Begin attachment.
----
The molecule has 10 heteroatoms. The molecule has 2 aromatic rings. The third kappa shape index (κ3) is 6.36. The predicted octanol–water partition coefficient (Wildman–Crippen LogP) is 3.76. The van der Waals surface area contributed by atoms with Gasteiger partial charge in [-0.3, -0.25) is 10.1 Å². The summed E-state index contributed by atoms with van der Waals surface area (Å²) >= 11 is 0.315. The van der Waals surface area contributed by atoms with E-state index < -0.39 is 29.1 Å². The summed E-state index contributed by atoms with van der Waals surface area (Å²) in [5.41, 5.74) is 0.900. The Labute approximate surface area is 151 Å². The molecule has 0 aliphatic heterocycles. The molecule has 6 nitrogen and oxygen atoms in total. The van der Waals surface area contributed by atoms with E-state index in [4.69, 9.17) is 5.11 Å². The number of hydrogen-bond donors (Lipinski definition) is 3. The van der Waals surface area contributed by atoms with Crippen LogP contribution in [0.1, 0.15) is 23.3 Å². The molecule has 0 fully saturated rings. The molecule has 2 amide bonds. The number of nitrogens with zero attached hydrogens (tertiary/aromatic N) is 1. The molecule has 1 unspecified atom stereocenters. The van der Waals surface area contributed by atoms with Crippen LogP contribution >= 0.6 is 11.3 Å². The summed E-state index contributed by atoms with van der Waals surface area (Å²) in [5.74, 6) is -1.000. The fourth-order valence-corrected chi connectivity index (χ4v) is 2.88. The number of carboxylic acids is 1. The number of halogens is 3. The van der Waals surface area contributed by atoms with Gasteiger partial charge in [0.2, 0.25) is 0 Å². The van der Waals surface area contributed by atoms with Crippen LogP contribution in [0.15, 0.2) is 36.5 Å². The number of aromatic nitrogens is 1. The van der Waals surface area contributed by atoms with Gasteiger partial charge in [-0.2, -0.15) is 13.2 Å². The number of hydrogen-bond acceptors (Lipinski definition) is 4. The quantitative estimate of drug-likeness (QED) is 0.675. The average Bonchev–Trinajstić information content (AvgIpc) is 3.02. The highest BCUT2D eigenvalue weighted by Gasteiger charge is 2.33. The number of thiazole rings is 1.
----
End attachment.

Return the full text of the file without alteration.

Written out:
The molecule has 10 heteroatoms. The molecule has 2 aromatic rings. The third kappa shape index (κ3) is 6.36. The predicted octanol–water partition coefficient (Wildman–Crippen LogP) is 3.76. The van der Waals surface area contributed by atoms with Gasteiger partial charge in [-0.3, -0.25) is 10.1 Å². The summed E-state index contributed by atoms with van der Waals surface area (Å²) >= 11 is 0.315. The van der Waals surface area contributed by atoms with E-state index < -0.39 is 29.1 Å². The summed E-state index contributed by atoms with van der Waals surface area (Å²) in [5.41, 5.74) is 0.900. The Labute approximate surface area is 151 Å². The molecule has 0 aliphatic heterocycles. The molecule has 6 nitrogen and oxygen atoms in total. The van der Waals surface area contributed by atoms with E-state index in [4.69, 9.17) is 5.11 Å². The number of hydrogen-bond donors (Lipinski definition) is 3. The van der Waals surface area contributed by atoms with Crippen LogP contribution in [0.1, 0.15) is 23.3 Å². The molecule has 0 fully saturated rings. The molecule has 2 amide bonds. The number of nitrogens with zero attached hydrogens (tertiary/aromatic N) is 1. The molecule has 1 unspecified atom stereocenters. The van der Waals surface area contributed by atoms with Crippen LogP contribution >= 0.6 is 11.3 Å². The summed E-state index contributed by atoms with van der Waals surface area (Å²) in [5.74, 6) is -1.000. The fourth-order valence-corrected chi connectivity index (χ4v) is 2.88. The number of carboxylic acids is 1. The number of halogens is 3. The van der Waals surface area contributed by atoms with Gasteiger partial charge in [0.2, 0.25) is 0 Å². The van der Waals surface area contributed by atoms with Crippen LogP contribution in [0.15, 0.2) is 36.5 Å². The number of aromatic nitrogens is 1. The van der Waals surface area contributed by atoms with Gasteiger partial charge in [-0.2, -0.15) is 13.2 Å². The number of hydrogen-bond acceptors (Lipinski definition) is 4. The quantitative estimate of drug-likeness (QED) is 0.675. The average Bonchev–Trinajstić information content (AvgIpc) is 3.02. The highest BCUT2D eigenvalue weighted by Gasteiger charge is 2.33. The number of thiazole rings is 1.